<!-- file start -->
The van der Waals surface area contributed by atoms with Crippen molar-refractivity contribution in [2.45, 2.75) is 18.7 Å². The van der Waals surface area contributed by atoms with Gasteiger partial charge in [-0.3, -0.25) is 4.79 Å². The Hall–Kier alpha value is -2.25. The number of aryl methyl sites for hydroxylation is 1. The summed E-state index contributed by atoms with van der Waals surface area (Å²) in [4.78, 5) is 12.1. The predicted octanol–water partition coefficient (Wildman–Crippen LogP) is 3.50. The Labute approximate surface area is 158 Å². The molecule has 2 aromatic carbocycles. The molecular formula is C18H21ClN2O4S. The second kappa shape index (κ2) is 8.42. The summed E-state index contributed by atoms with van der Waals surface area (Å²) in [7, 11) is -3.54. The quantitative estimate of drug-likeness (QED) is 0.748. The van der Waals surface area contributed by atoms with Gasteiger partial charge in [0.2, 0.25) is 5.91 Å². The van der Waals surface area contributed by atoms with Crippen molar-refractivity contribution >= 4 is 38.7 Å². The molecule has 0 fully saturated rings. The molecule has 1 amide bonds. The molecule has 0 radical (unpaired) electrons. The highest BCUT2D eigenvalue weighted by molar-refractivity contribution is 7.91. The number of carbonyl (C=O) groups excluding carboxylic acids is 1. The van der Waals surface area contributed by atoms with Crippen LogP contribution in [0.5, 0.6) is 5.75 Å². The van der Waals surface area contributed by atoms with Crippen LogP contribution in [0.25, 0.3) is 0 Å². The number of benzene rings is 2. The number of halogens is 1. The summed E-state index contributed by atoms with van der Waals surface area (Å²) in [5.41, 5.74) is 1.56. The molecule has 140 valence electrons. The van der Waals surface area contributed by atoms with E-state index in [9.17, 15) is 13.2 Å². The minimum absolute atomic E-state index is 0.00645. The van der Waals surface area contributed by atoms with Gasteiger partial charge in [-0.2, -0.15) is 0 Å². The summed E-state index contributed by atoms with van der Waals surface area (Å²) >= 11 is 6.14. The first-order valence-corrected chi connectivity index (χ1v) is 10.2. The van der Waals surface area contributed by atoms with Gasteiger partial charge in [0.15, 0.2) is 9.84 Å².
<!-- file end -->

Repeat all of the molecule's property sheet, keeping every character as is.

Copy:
The van der Waals surface area contributed by atoms with Crippen molar-refractivity contribution in [2.45, 2.75) is 18.7 Å². The van der Waals surface area contributed by atoms with Gasteiger partial charge in [-0.3, -0.25) is 4.79 Å². The Hall–Kier alpha value is -2.25. The number of aryl methyl sites for hydroxylation is 1. The summed E-state index contributed by atoms with van der Waals surface area (Å²) in [4.78, 5) is 12.1. The predicted octanol–water partition coefficient (Wildman–Crippen LogP) is 3.50. The Labute approximate surface area is 158 Å². The molecule has 2 aromatic carbocycles. The molecular formula is C18H21ClN2O4S. The second kappa shape index (κ2) is 8.42. The summed E-state index contributed by atoms with van der Waals surface area (Å²) in [7, 11) is -3.54. The quantitative estimate of drug-likeness (QED) is 0.748. The van der Waals surface area contributed by atoms with Gasteiger partial charge in [0.2, 0.25) is 5.91 Å². The van der Waals surface area contributed by atoms with Crippen molar-refractivity contribution >= 4 is 38.7 Å². The molecule has 0 fully saturated rings. The molecule has 1 amide bonds. The molecule has 0 radical (unpaired) electrons. The highest BCUT2D eigenvalue weighted by molar-refractivity contribution is 7.91. The number of carbonyl (C=O) groups excluding carboxylic acids is 1. The van der Waals surface area contributed by atoms with Crippen LogP contribution in [0.5, 0.6) is 5.75 Å². The van der Waals surface area contributed by atoms with Crippen LogP contribution in [0.25, 0.3) is 0 Å². The number of benzene rings is 2. The number of halogens is 1. The summed E-state index contributed by atoms with van der Waals surface area (Å²) in [5.41, 5.74) is 1.56. The molecule has 140 valence electrons. The van der Waals surface area contributed by atoms with E-state index in [9.17, 15) is 13.2 Å². The minimum absolute atomic E-state index is 0.00645. The van der Waals surface area contributed by atoms with Gasteiger partial charge in [-0.2, -0.15) is 0 Å². The summed E-state index contributed by atoms with van der Waals surface area (Å²) >= 11 is 6.14. The first-order valence-corrected chi connectivity index (χ1v) is 10.2. The van der Waals surface area contributed by atoms with Gasteiger partial charge in [0.15, 0.2) is 9.84 Å².